Figure 5 shows high magnification micrographs of the microstructure, at the center of the fusion zone, of 304L, 316L and 304L/316L ASSs welded joints. The FZs, welded by means of ER308L electrodes, exhibited microstructures that have a combination of lacy ferritic and acicular growth of ferrite in the austenitic matrix. It is clear from Fig. 5b that the amount of – ferrite content (dark) in the welded metal produced for 316L are much higher than for 304L and 304L/316L. This may attribute to the presence of molybdenum (Mo) in the 316L ASS [15]. It is well known that the Mo is an element that is sensitive to ferrite stabilizing [16].

        2. Hardness of the stainless-steel welded joints

          Figures 6 shows the hardness distribution at the weld regions for 304L, 316L and 316L/304L joints, respectively. The AISI 304L and AISI 316L ASS exhibited average hardness of 204+1 VHN and 203+2 VHN, respectively. In all cases, the FZ of the welded regions exhibited slightly higher hardness when compared with the base metal. The average hardness follows a decreasing trend in the order of weld metal, HAZ and base metal.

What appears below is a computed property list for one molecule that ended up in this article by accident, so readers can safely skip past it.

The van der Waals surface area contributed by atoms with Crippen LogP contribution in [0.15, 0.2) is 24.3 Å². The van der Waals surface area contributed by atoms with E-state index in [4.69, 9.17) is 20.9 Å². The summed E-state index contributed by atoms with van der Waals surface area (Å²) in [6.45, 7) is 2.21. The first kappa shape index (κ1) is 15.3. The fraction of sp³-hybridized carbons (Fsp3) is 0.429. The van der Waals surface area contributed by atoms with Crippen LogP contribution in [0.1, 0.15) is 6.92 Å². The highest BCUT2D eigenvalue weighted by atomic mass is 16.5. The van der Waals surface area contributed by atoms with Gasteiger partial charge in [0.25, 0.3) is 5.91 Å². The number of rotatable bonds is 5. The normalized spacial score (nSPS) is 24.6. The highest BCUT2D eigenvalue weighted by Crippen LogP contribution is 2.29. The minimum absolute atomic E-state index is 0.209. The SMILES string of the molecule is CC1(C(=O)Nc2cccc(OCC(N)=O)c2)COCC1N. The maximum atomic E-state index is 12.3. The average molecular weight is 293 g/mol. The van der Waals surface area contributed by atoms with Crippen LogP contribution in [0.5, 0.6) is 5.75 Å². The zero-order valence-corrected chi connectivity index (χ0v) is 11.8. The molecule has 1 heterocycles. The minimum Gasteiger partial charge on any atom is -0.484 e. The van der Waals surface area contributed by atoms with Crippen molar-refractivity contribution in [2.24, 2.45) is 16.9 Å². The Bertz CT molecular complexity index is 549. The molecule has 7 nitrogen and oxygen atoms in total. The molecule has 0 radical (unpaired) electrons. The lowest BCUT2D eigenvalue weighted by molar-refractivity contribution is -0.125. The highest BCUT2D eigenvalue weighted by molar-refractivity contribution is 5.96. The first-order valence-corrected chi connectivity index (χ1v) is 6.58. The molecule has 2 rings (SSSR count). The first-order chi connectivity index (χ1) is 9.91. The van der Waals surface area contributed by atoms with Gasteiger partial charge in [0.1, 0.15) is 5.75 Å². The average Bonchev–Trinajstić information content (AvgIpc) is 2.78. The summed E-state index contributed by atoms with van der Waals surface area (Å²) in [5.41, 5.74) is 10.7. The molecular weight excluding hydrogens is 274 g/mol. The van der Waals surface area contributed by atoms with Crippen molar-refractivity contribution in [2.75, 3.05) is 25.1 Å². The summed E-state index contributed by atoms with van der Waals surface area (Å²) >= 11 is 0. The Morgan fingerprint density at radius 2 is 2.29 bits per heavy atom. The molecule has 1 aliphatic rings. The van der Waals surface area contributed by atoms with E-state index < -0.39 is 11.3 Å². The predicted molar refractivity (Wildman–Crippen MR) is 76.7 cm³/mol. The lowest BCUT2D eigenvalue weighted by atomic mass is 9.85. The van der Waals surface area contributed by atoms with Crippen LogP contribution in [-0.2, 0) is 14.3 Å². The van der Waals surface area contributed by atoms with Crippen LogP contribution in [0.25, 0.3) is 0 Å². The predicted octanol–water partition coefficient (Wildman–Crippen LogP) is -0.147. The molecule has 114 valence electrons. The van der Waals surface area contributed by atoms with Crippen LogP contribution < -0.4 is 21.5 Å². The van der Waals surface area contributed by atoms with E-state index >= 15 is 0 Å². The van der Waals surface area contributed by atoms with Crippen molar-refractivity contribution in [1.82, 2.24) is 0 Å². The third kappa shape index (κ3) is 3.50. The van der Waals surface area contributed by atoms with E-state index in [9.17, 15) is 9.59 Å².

The center of the FZs of 304L, 316L and 316L/304L weld metal exhibited average hardness of 207+2 VHN, 207+3 VHN and 209+3 VHN, respectively. The increase of the hardness of the FZs when compared with the base metal may attribute to the variation of grains size at the welded region as well as the presence of the alloying elements found in the ER 308L filler rod which affect the ferrite structure in the metal weld region. The ER 308L filler rod has higher % of chromium (Cr) (19.8 wt.-%) when compared with the AISI 304L (18.91 wt.-%) and AISI 316L (17.54 wt.-%) ASSs which increases the hardness. In addition to the Cr %, the molybdenum (Mo) % also influences the hardness. The Cr and Mo elements increase Creq/Nieq ratio and result in solidification phase with higher ferrite content.